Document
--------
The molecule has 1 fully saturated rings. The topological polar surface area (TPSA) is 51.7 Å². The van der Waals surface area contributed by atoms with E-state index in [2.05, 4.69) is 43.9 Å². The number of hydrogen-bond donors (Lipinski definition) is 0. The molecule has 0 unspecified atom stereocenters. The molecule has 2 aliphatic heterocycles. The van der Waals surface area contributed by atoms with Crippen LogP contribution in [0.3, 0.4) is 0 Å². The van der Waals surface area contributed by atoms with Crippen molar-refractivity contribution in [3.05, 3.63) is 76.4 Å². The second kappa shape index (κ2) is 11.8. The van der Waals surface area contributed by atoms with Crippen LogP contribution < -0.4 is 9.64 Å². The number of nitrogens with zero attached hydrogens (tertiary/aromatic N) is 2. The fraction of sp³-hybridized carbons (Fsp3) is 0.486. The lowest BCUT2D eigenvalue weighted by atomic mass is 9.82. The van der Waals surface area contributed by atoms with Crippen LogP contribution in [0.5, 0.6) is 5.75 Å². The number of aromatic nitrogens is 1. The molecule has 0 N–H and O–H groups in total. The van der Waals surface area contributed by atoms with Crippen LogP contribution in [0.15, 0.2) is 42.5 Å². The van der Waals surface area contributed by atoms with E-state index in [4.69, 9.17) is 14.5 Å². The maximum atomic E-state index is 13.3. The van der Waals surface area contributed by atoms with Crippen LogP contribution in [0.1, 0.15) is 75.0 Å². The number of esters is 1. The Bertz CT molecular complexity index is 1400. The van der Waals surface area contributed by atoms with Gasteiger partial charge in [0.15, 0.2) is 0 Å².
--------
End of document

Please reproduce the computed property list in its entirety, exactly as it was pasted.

The molecule has 1 fully saturated rings. The topological polar surface area (TPSA) is 51.7 Å². The van der Waals surface area contributed by atoms with E-state index in [2.05, 4.69) is 43.9 Å². The number of hydrogen-bond donors (Lipinski definition) is 0. The molecule has 0 unspecified atom stereocenters. The molecule has 2 aliphatic heterocycles. The van der Waals surface area contributed by atoms with Crippen LogP contribution in [0.3, 0.4) is 0 Å². The van der Waals surface area contributed by atoms with Crippen molar-refractivity contribution in [3.05, 3.63) is 76.4 Å². The second kappa shape index (κ2) is 11.8. The van der Waals surface area contributed by atoms with Crippen LogP contribution < -0.4 is 9.64 Å². The number of nitrogens with zero attached hydrogens (tertiary/aromatic N) is 2. The fraction of sp³-hybridized carbons (Fsp3) is 0.486. The lowest BCUT2D eigenvalue weighted by atomic mass is 9.82. The van der Waals surface area contributed by atoms with Crippen LogP contribution in [0.5, 0.6) is 5.75 Å². The number of aromatic nitrogens is 1. The molecule has 0 N–H and O–H groups in total. The van der Waals surface area contributed by atoms with Crippen LogP contribution in [0.15, 0.2) is 42.5 Å². The van der Waals surface area contributed by atoms with E-state index in [4.69, 9.17) is 14.5 Å². The maximum atomic E-state index is 13.3. The van der Waals surface area contributed by atoms with Crippen LogP contribution in [0.1, 0.15) is 75.0 Å². The number of esters is 1. The Bertz CT molecular complexity index is 1400. The van der Waals surface area contributed by atoms with Gasteiger partial charge in [0.15, 0.2) is 0 Å².